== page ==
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Molecular characterization of SQUAMOSA PROMOTER BINDING PROTEIN-LIKE (SPL) gene family from Citrus and the effect of fruit load on their expression.

Shalom L, Shlizerman L, Zur N, Doron-Faigenboim A, Blumwald E, Sadka A - Front Plant Sci (2015)

Bottom Line: We showed that the Citrus SPL was able promote flowering independently of photoperiod in Arabidopsis, while miR156 repressed its flowering-promoting activity.Results showed that two additional SPL-like genes and miR172, known to be induced by SPLs in Arabidopsis, were altered by fruit load.The relationships between these factors in relation to the fruit-load effect on Citrus flowering are discussed.

View Article: PubMed Central - PubMed

Affiliation: Department of Fruit Tree Sciences, Agricultural Research Organization, The Volcani Center Bet Dagan, Israel ; The Robert H. Smith Faculty of Agriculture, Food and Environment, The Hebrew University of Jerusalem Rehovot, Israel.

ABSTRACT
We recently identified a Citrus gene encoding SQUAMOSA PROMOTER BINDING PROTEIN-LIKE (SPL) transcription factor that contained a sequence complementary to miR156. Genes of the SPL family are known to play a role in flowering regulation and phase transition. In Citrus, the mRNA levels of the gene were significantly altered by fruit load in buds; under heavy fruit load (ON-Crop trees), known to suppress next year flowering, the mRNA levels were down-regulated, while fruit removal (de-fruiting), inducing next-year flowering, resulted in its up-regulation. In the current work, we set on to study the function of the gene. We showed that the Citrus SPL was able promote flowering independently of photoperiod in Arabidopsis, while miR156 repressed its flowering-promoting activity. In order to find out if fruit load affected the expression of additional genes of the SPL family, we identified and classified all SPL members in the Citrus genome, and studied their seasonal expression patterns in buds and leaves, and in response to de-fruiting. Results showed that two additional SPL-like genes and miR172, known to be induced by SPLs in Arabidopsis, were altered by fruit load. The relationships between these factors in relation to the fruit-load effect on Citrus flowering are discussed.

No MeSH data available.


Genomic structure ofCiSPL5(Ciclev10009879) and its long antisense transcript. Vertical gray lines and triangle tips indicate transcription start site or polyadenylation site identified by 5′ or 3′ RACE. Exon–intron organization of Ciclev10009133 (PP2C) primary and alternative transcripts is based on the Citrus clementina genome database (http://www.phytozome.net/).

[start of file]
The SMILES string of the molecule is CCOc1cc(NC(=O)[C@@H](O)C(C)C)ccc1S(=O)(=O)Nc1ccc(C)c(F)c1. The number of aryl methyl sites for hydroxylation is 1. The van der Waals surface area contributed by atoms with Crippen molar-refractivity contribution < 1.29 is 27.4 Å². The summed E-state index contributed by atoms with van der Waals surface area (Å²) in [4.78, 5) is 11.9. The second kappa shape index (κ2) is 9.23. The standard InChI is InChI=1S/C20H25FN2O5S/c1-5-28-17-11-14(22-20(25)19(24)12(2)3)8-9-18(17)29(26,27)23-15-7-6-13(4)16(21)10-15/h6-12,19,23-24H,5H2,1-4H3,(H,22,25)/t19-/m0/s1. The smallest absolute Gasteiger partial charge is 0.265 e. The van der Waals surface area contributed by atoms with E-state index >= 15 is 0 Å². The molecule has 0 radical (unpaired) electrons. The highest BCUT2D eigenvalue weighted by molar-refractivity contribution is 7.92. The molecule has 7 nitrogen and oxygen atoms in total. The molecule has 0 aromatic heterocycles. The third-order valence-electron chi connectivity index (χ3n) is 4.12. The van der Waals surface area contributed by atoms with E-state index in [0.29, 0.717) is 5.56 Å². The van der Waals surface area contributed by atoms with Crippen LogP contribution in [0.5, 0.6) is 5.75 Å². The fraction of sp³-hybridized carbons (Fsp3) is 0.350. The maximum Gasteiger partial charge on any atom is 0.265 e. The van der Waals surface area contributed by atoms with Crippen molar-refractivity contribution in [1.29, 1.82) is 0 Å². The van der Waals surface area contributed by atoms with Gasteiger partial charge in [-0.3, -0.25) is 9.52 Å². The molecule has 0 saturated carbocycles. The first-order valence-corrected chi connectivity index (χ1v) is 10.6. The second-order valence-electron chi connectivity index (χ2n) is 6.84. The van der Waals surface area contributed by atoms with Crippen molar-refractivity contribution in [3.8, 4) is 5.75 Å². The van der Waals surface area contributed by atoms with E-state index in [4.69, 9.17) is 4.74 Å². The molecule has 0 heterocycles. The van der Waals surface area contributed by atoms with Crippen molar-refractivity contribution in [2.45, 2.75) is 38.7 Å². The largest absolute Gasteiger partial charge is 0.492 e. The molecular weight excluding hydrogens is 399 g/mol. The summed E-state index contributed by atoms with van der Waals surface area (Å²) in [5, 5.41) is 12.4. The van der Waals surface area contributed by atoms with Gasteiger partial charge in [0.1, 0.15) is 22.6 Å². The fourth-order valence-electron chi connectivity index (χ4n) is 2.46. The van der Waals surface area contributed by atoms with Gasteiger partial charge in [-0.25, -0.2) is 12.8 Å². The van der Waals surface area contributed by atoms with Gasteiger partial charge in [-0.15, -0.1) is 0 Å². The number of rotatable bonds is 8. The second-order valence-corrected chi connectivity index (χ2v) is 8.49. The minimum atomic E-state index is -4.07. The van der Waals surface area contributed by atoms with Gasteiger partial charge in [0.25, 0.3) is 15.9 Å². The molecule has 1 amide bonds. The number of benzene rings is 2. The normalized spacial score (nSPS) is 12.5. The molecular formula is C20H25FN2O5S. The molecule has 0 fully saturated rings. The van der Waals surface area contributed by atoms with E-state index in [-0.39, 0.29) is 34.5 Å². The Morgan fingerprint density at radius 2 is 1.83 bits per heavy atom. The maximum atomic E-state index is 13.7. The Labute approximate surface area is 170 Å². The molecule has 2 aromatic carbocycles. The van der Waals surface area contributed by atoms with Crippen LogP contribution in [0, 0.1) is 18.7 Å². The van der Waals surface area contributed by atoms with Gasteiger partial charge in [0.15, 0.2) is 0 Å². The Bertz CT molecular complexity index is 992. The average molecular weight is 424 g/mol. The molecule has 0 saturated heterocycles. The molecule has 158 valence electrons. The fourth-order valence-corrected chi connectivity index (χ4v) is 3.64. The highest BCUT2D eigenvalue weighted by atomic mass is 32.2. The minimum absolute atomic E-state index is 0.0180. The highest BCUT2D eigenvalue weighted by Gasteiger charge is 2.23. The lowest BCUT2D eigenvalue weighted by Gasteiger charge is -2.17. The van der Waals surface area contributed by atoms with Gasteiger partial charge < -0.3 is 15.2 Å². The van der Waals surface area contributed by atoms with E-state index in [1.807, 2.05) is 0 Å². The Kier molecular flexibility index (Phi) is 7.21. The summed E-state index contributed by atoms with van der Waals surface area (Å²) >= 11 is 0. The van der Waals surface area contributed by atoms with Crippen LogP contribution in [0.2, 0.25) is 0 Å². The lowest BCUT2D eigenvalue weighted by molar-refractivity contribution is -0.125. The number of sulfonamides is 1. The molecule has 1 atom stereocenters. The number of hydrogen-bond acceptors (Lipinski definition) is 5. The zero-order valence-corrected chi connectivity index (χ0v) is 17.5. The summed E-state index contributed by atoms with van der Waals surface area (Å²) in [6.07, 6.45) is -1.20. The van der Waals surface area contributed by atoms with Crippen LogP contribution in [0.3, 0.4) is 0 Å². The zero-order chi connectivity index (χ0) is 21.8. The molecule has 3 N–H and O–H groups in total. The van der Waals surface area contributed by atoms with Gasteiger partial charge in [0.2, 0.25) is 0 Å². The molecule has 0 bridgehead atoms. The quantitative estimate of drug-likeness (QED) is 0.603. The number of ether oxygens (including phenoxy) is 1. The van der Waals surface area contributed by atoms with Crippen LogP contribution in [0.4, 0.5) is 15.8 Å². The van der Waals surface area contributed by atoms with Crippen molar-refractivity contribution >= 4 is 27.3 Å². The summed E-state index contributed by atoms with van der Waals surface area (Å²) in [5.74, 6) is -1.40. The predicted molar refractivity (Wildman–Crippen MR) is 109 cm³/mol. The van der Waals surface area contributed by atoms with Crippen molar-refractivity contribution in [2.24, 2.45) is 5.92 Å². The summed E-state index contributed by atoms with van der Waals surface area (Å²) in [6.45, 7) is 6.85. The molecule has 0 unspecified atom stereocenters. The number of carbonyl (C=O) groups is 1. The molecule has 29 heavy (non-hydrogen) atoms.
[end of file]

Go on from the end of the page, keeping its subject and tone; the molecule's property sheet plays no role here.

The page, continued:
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Figure 3: Genomic structure ofCiSPL5(Ciclev10009879) and its long antisense transcript. Vertical gray lines and triangle tips indicate transcription start site or polyadenylation site identified by 5′ or 3′ RACE. Exon–intron organization of Ciclev10009133 (PP2C) primary and alternative transcripts is based on the Citrus clementina genome database (http://www.phytozome.net/).

Mentions: The roles of SPLs and miR156 as regulators of phase transitions have been extensively studied in Arabidopsis and other annual plant species; however, considerably less research has been done with trees. To gain insight into the roles of SPLs in Citrus and understand whether the presence of a miR156-binding site in an SPL transcript constitutes a real regulatory element, we performed a molecular and functional characterization of one Citrus SPL, Ciclev10009879, whose expression had been previously studied in relation to fruit-load effect on flowering induction of Citrus (Shalom et al., 2012, 2014). Full-length sequencing of Ciclev10009879 mRNA revealed that it is 843 bp long (with one alternative polyadenylation site at 750 bp) with a putative ORF encoding a 130-amino acid protein and a miR156-binding site located in the 3′UTR. An antisense transcript (AST) of about 2400 bp which encompasses the entire region of Ciclev10009879 was also identified (Figure 3). Surprisingly, RACE analyses indicated that the transcription start site of this AST is located in a neighboring upstream gene, Ciclev10009133, encoding a putative PROTEIN PHOSPHATASE 2C (PP2C). In fact, the full-length structure of the AST was similar to one of the predicted alternative transcripts of Ciclev10009133, only with a longer than predicted 3′ tail (long PP2C transcript, Figure 3). The RACE analyses identified four transcription start sites and four polyadenylation sites in the AST, suggesting a complex mode of transcription. In Citrus, fruit set takes place during May, whereas September-October are regarded as the last time points at which fruit removal during the ON-year reverses the AB trend (Martinez-Fuentes et al., 2010). The floral induction period starts in mid-November and lasts until approximately mid-January (Davenport, 1990). Expression analysis of the long AST in buds showed that it was expressed at higher levels from May to September and lower levels from November to January (Supplementary Figure 1). However, no significant differences were detected between buds of ON- and OFF-Crop trees, and no alterations were detected following fruit removal, putting its role in flowering control by fruit load into question. As mentioned above, Ciclev10009133 encoded a protein that is highly homologous to Arabidopsis PP2C (At3g15260; 79% identity). In the Arabidopsis genome, this gene is located jointly and in antisense orientation to AtSPL5, which belongs to the small SPLs subgroup (Figure 2). Therefore, based on SBP-domain sequence homology, protein length, miR156-binding site position and genomic coupling with PP2C, we determined that Citrus SPL Ciclev10009879 is the ortholog of Arabidopsis AtSPL5, and it is henceforth referred to as CiSPL5.